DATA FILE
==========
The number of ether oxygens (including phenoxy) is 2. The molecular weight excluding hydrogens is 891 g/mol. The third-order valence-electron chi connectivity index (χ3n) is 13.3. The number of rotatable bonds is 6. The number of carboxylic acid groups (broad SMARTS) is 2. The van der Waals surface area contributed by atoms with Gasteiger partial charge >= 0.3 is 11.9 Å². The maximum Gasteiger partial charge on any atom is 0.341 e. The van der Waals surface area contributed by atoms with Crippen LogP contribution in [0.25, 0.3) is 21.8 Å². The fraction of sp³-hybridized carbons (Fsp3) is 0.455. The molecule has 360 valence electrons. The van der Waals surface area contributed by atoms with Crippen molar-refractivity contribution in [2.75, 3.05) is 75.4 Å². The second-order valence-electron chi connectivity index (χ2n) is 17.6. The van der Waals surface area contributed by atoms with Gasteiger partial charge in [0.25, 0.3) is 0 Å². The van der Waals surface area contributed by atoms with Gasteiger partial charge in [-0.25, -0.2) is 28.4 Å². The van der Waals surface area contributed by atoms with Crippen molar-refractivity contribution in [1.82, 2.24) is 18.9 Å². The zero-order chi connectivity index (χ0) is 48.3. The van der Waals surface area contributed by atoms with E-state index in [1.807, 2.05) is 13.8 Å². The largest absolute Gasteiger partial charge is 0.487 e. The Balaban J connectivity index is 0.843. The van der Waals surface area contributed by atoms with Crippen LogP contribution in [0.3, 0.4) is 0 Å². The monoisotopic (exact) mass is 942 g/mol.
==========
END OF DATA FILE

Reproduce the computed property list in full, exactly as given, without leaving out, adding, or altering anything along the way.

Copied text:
The number of ether oxygens (including phenoxy) is 2. The molecular weight excluding hydrogens is 891 g/mol. The third-order valence-electron chi connectivity index (χ3n) is 13.3. The number of rotatable bonds is 6. The number of carboxylic acid groups (broad SMARTS) is 2. The van der Waals surface area contributed by atoms with Gasteiger partial charge >= 0.3 is 11.9 Å². The maximum Gasteiger partial charge on any atom is 0.341 e. The van der Waals surface area contributed by atoms with Crippen LogP contribution in [0.25, 0.3) is 21.8 Å². The fraction of sp³-hybridized carbons (Fsp3) is 0.455. The molecule has 360 valence electrons. The van der Waals surface area contributed by atoms with Crippen molar-refractivity contribution in [2.75, 3.05) is 75.4 Å². The second-order valence-electron chi connectivity index (χ2n) is 17.6. The van der Waals surface area contributed by atoms with Gasteiger partial charge in [0.25, 0.3) is 0 Å². The van der Waals surface area contributed by atoms with Gasteiger partial charge in [-0.25, -0.2) is 28.4 Å². The van der Waals surface area contributed by atoms with Crippen molar-refractivity contribution in [1.82, 2.24) is 18.9 Å². The zero-order chi connectivity index (χ0) is 48.3. The van der Waals surface area contributed by atoms with E-state index in [1.807, 2.05) is 13.8 Å². The largest absolute Gasteiger partial charge is 0.487 e. The Balaban J connectivity index is 0.843. The van der Waals surface area contributed by atoms with Crippen LogP contribution in [0.3, 0.4) is 0 Å². The monoisotopic (exact) mass is 942 g/mol.